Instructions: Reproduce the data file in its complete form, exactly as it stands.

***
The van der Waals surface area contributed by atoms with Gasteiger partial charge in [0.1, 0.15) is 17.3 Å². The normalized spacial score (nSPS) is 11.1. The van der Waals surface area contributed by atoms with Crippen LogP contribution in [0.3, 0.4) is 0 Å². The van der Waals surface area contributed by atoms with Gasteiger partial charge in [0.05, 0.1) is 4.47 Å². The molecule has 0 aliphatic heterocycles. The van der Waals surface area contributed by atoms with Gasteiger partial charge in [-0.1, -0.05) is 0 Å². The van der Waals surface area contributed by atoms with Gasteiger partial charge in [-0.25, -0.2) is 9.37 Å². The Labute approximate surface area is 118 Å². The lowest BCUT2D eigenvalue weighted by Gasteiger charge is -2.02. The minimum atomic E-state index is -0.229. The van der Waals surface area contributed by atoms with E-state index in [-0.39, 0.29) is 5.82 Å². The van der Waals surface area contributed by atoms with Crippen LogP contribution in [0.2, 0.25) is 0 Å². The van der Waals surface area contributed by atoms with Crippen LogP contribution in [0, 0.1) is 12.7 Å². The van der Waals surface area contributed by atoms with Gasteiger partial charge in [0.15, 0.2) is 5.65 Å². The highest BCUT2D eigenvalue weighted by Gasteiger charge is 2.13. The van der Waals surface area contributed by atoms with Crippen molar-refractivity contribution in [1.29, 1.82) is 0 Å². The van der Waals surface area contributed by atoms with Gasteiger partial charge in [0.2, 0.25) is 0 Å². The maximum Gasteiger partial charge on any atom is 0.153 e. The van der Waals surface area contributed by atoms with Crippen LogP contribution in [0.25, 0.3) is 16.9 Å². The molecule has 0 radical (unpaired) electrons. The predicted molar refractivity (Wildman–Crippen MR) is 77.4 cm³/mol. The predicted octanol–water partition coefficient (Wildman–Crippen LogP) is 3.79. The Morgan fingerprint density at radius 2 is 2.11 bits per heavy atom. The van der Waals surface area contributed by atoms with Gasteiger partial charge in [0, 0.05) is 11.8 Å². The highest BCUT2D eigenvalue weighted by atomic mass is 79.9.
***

The van der Waals surface area contributed by atoms with Gasteiger partial charge in [0.1, 0.15) is 17.3 Å². The normalized spacial score (nSPS) is 11.1. The van der Waals surface area contributed by atoms with Crippen LogP contribution in [0.3, 0.4) is 0 Å². The van der Waals surface area contributed by atoms with Gasteiger partial charge in [0.05, 0.1) is 4.47 Å². The molecule has 0 aliphatic heterocycles. The van der Waals surface area contributed by atoms with Gasteiger partial charge in [-0.1, -0.05) is 0 Å². The van der Waals surface area contributed by atoms with Gasteiger partial charge in [-0.25, -0.2) is 9.37 Å². The Labute approximate surface area is 118 Å². The lowest BCUT2D eigenvalue weighted by Gasteiger charge is -2.02. The minimum atomic E-state index is -0.229. The van der Waals surface area contributed by atoms with E-state index in [-0.39, 0.29) is 5.82 Å². The van der Waals surface area contributed by atoms with Crippen LogP contribution in [0.2, 0.25) is 0 Å². The van der Waals surface area contributed by atoms with Crippen LogP contribution in [0, 0.1) is 12.7 Å². The van der Waals surface area contributed by atoms with Gasteiger partial charge in [0.15, 0.2) is 5.65 Å². The highest BCUT2D eigenvalue weighted by Gasteiger charge is 2.13. The van der Waals surface area contributed by atoms with Crippen molar-refractivity contribution in [1.29, 1.82) is 0 Å². The van der Waals surface area contributed by atoms with Gasteiger partial charge in [0.2, 0.25) is 0 Å². The maximum Gasteiger partial charge on any atom is 0.153 e. The van der Waals surface area contributed by atoms with Crippen LogP contribution in [0.25, 0.3) is 16.9 Å². The molecule has 0 radical (unpaired) electrons. The predicted molar refractivity (Wildman–Crippen MR) is 77.4 cm³/mol. The predicted octanol–water partition coefficient (Wildman–Crippen LogP) is 3.79. The Morgan fingerprint density at radius 2 is 2.11 bits per heavy atom. The van der Waals surface area contributed by atoms with Gasteiger partial charge in [0, 0.05) is 11.8 Å². The highest BCUT2D eigenvalue weighted by atomic mass is 79.9.